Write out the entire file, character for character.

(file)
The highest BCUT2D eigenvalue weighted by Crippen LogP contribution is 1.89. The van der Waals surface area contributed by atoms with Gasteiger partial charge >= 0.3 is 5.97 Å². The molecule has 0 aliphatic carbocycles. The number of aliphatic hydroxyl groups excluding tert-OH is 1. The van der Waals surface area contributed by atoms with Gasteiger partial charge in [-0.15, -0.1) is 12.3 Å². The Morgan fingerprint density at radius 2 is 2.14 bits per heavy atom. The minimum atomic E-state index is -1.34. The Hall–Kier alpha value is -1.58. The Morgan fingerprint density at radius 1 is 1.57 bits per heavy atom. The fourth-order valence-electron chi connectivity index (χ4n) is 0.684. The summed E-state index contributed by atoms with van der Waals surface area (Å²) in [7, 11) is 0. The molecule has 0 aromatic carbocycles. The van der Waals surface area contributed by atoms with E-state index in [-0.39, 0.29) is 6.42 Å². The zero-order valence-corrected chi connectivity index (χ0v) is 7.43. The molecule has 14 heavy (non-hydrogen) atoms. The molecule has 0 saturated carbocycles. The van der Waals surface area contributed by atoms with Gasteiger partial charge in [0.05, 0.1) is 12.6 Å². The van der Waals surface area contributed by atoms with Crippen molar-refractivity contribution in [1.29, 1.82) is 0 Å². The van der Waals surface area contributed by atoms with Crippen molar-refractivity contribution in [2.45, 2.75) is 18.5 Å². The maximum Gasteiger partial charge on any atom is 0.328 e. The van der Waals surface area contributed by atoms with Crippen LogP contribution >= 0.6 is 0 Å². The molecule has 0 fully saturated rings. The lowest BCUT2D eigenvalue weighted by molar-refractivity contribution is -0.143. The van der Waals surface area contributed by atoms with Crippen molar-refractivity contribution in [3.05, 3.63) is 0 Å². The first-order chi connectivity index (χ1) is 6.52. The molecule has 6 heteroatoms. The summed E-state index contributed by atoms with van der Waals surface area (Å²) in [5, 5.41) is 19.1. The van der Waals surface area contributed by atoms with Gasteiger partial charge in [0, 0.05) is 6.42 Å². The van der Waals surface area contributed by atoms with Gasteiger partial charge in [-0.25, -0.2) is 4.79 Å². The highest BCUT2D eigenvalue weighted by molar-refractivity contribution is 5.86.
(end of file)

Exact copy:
The highest BCUT2D eigenvalue weighted by Crippen LogP contribution is 1.89. The van der Waals surface area contributed by atoms with Gasteiger partial charge >= 0.3 is 5.97 Å². The molecule has 0 aliphatic carbocycles. The number of aliphatic hydroxyl groups excluding tert-OH is 1. The van der Waals surface area contributed by atoms with Gasteiger partial charge in [-0.15, -0.1) is 12.3 Å². The Morgan fingerprint density at radius 2 is 2.14 bits per heavy atom. The minimum atomic E-state index is -1.34. The Hall–Kier alpha value is -1.58. The Morgan fingerprint density at radius 1 is 1.57 bits per heavy atom. The fourth-order valence-electron chi connectivity index (χ4n) is 0.684. The summed E-state index contributed by atoms with van der Waals surface area (Å²) in [7, 11) is 0. The molecule has 0 aromatic carbocycles. The van der Waals surface area contributed by atoms with E-state index in [-0.39, 0.29) is 6.42 Å². The zero-order valence-corrected chi connectivity index (χ0v) is 7.43. The molecule has 14 heavy (non-hydrogen) atoms. The molecule has 0 saturated carbocycles. The van der Waals surface area contributed by atoms with Gasteiger partial charge in [0.05, 0.1) is 12.6 Å². The van der Waals surface area contributed by atoms with Crippen molar-refractivity contribution in [1.29, 1.82) is 0 Å². The van der Waals surface area contributed by atoms with Crippen molar-refractivity contribution in [2.45, 2.75) is 18.5 Å². The maximum Gasteiger partial charge on any atom is 0.328 e. The van der Waals surface area contributed by atoms with Crippen LogP contribution >= 0.6 is 0 Å². The molecule has 0 fully saturated rings. The lowest BCUT2D eigenvalue weighted by molar-refractivity contribution is -0.143. The van der Waals surface area contributed by atoms with Crippen molar-refractivity contribution in [3.05, 3.63) is 0 Å². The first-order chi connectivity index (χ1) is 6.52. The molecule has 6 heteroatoms. The summed E-state index contributed by atoms with van der Waals surface area (Å²) in [5, 5.41) is 19.1. The van der Waals surface area contributed by atoms with Gasteiger partial charge in [0, 0.05) is 6.42 Å². The van der Waals surface area contributed by atoms with Gasteiger partial charge in [-0.25, -0.2) is 4.79 Å². The highest BCUT2D eigenvalue weighted by molar-refractivity contribution is 5.86.